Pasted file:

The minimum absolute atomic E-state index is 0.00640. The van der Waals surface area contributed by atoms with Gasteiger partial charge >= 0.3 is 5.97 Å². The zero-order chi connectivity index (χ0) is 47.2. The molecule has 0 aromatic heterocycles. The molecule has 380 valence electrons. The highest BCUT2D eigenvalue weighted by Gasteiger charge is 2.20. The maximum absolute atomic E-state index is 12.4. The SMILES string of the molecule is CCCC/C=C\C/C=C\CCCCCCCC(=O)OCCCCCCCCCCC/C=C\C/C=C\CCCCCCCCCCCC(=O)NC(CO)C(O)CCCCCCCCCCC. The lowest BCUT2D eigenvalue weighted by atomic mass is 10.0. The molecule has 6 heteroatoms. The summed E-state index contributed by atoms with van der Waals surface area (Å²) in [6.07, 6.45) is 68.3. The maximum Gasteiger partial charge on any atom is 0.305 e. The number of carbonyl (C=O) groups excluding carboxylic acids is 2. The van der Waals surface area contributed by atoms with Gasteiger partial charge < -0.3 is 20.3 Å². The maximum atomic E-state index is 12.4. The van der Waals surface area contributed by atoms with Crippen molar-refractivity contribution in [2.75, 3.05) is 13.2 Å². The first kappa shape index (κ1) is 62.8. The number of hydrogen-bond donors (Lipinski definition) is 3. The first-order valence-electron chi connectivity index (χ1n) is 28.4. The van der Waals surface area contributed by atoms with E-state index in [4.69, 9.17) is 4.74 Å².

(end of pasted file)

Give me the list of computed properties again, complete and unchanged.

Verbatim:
The minimum absolute atomic E-state index is 0.00640. The van der Waals surface area contributed by atoms with Gasteiger partial charge >= 0.3 is 5.97 Å². The zero-order chi connectivity index (χ0) is 47.2. The molecule has 0 aromatic heterocycles. The molecule has 380 valence electrons. The highest BCUT2D eigenvalue weighted by Gasteiger charge is 2.20. The maximum absolute atomic E-state index is 12.4. The SMILES string of the molecule is CCCC/C=C\C/C=C\CCCCCCCC(=O)OCCCCCCCCCCC/C=C\C/C=C\CCCCCCCCCCCC(=O)NC(CO)C(O)CCCCCCCCCCC. The lowest BCUT2D eigenvalue weighted by atomic mass is 10.0. The molecule has 6 heteroatoms. The summed E-state index contributed by atoms with van der Waals surface area (Å²) in [6.07, 6.45) is 68.3. The maximum Gasteiger partial charge on any atom is 0.305 e. The number of carbonyl (C=O) groups excluding carboxylic acids is 2. The van der Waals surface area contributed by atoms with Gasteiger partial charge < -0.3 is 20.3 Å². The maximum atomic E-state index is 12.4. The van der Waals surface area contributed by atoms with Crippen molar-refractivity contribution in [2.75, 3.05) is 13.2 Å². The first kappa shape index (κ1) is 62.8. The number of hydrogen-bond donors (Lipinski definition) is 3. The first-order valence-electron chi connectivity index (χ1n) is 28.4. The van der Waals surface area contributed by atoms with E-state index in [4.69, 9.17) is 4.74 Å².